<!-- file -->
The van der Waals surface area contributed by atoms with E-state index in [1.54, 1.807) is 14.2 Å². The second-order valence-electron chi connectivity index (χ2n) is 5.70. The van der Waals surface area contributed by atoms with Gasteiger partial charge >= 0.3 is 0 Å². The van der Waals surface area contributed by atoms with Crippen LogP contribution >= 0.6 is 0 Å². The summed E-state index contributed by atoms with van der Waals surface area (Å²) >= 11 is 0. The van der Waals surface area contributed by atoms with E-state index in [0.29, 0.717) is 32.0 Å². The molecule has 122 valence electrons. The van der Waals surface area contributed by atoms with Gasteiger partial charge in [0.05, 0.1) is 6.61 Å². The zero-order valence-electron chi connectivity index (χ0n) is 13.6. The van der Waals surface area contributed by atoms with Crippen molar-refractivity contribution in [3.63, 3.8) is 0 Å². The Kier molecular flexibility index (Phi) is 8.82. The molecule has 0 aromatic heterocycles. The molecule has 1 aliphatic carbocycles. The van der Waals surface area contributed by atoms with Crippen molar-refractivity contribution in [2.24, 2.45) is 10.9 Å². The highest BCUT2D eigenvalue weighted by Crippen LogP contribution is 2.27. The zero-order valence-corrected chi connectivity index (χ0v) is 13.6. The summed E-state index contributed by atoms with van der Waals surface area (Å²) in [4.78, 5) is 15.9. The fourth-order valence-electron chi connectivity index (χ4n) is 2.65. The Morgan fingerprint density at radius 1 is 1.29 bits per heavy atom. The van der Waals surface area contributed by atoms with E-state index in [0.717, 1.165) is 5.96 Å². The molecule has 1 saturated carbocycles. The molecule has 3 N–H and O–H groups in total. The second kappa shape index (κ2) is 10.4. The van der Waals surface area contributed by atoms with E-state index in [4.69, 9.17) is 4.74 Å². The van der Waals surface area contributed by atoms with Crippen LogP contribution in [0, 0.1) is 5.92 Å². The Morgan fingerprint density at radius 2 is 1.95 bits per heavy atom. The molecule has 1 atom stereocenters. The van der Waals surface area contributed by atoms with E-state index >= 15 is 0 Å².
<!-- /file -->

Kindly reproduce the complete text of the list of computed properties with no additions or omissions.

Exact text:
The van der Waals surface area contributed by atoms with E-state index in [1.54, 1.807) is 14.2 Å². The second-order valence-electron chi connectivity index (χ2n) is 5.70. The van der Waals surface area contributed by atoms with Gasteiger partial charge >= 0.3 is 0 Å². The van der Waals surface area contributed by atoms with Crippen LogP contribution >= 0.6 is 0 Å². The summed E-state index contributed by atoms with van der Waals surface area (Å²) >= 11 is 0. The van der Waals surface area contributed by atoms with E-state index in [0.29, 0.717) is 32.0 Å². The molecule has 122 valence electrons. The van der Waals surface area contributed by atoms with Gasteiger partial charge in [0.05, 0.1) is 6.61 Å². The zero-order valence-electron chi connectivity index (χ0n) is 13.6. The van der Waals surface area contributed by atoms with Crippen molar-refractivity contribution in [3.63, 3.8) is 0 Å². The Kier molecular flexibility index (Phi) is 8.82. The molecule has 0 aromatic heterocycles. The molecule has 1 aliphatic carbocycles. The van der Waals surface area contributed by atoms with Crippen molar-refractivity contribution in [2.24, 2.45) is 10.9 Å². The highest BCUT2D eigenvalue weighted by Crippen LogP contribution is 2.27. The zero-order valence-corrected chi connectivity index (χ0v) is 13.6. The summed E-state index contributed by atoms with van der Waals surface area (Å²) in [4.78, 5) is 15.9. The fourth-order valence-electron chi connectivity index (χ4n) is 2.65. The Morgan fingerprint density at radius 1 is 1.29 bits per heavy atom. The van der Waals surface area contributed by atoms with E-state index in [0.717, 1.165) is 5.96 Å². The molecule has 1 saturated carbocycles. The molecule has 3 N–H and O–H groups in total. The second kappa shape index (κ2) is 10.4. The van der Waals surface area contributed by atoms with E-state index in [4.69, 9.17) is 4.74 Å². The van der Waals surface area contributed by atoms with Crippen LogP contribution in [0, 0.1) is 5.92 Å². The Morgan fingerprint density at radius 2 is 1.95 bits per heavy atom. The molecule has 1 atom stereocenters. The van der Waals surface area contributed by atoms with E-state index >= 15 is 0 Å².